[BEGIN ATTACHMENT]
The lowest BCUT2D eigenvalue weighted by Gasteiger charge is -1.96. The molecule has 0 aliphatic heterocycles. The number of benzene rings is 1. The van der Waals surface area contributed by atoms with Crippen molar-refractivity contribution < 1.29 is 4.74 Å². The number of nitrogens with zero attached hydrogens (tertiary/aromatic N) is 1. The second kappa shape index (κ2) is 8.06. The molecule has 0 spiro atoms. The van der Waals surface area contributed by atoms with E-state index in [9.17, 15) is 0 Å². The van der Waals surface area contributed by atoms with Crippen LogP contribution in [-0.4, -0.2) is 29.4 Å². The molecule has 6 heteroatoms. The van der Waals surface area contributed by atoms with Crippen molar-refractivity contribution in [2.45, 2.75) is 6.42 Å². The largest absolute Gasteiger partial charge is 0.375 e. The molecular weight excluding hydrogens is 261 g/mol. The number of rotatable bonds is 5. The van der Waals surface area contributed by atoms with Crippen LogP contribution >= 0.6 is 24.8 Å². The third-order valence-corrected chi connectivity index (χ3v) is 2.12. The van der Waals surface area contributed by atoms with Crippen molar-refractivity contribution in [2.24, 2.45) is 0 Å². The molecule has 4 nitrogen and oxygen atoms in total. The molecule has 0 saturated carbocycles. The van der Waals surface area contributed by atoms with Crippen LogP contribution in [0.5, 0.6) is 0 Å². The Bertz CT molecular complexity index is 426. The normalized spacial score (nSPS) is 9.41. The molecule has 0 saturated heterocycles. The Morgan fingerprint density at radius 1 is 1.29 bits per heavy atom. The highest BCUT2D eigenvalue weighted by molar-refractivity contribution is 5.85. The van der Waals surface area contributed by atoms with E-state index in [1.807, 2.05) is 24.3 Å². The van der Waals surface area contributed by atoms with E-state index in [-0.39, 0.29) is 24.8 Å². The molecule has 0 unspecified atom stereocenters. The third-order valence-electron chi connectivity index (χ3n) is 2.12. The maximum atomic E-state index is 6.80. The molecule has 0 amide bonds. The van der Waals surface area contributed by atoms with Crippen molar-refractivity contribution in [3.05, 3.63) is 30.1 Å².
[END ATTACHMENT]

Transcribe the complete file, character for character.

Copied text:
The lowest BCUT2D eigenvalue weighted by Gasteiger charge is -1.96. The molecule has 0 aliphatic heterocycles. The number of benzene rings is 1. The van der Waals surface area contributed by atoms with Crippen molar-refractivity contribution < 1.29 is 4.74 Å². The number of nitrogens with zero attached hydrogens (tertiary/aromatic N) is 1. The second kappa shape index (κ2) is 8.06. The molecule has 0 spiro atoms. The van der Waals surface area contributed by atoms with E-state index in [9.17, 15) is 0 Å². The van der Waals surface area contributed by atoms with Crippen LogP contribution in [-0.4, -0.2) is 29.4 Å². The molecule has 6 heteroatoms. The van der Waals surface area contributed by atoms with Crippen molar-refractivity contribution in [2.45, 2.75) is 6.42 Å². The largest absolute Gasteiger partial charge is 0.375 e. The molecular weight excluding hydrogens is 261 g/mol. The number of rotatable bonds is 5. The van der Waals surface area contributed by atoms with Crippen LogP contribution >= 0.6 is 24.8 Å². The third-order valence-corrected chi connectivity index (χ3v) is 2.12. The van der Waals surface area contributed by atoms with Crippen molar-refractivity contribution in [2.24, 2.45) is 0 Å². The molecule has 4 nitrogen and oxygen atoms in total. The molecule has 0 saturated carbocycles. The van der Waals surface area contributed by atoms with Crippen LogP contribution in [0.5, 0.6) is 0 Å². The Bertz CT molecular complexity index is 426. The normalized spacial score (nSPS) is 9.41. The molecule has 0 saturated heterocycles. The Morgan fingerprint density at radius 1 is 1.29 bits per heavy atom. The highest BCUT2D eigenvalue weighted by molar-refractivity contribution is 5.85. The van der Waals surface area contributed by atoms with E-state index in [1.807, 2.05) is 24.3 Å². The van der Waals surface area contributed by atoms with E-state index in [-0.39, 0.29) is 24.8 Å². The molecule has 0 unspecified atom stereocenters. The third-order valence-electron chi connectivity index (χ3n) is 2.12. The maximum atomic E-state index is 6.80. The molecule has 0 amide bonds. The van der Waals surface area contributed by atoms with Crippen molar-refractivity contribution in [3.05, 3.63) is 30.1 Å².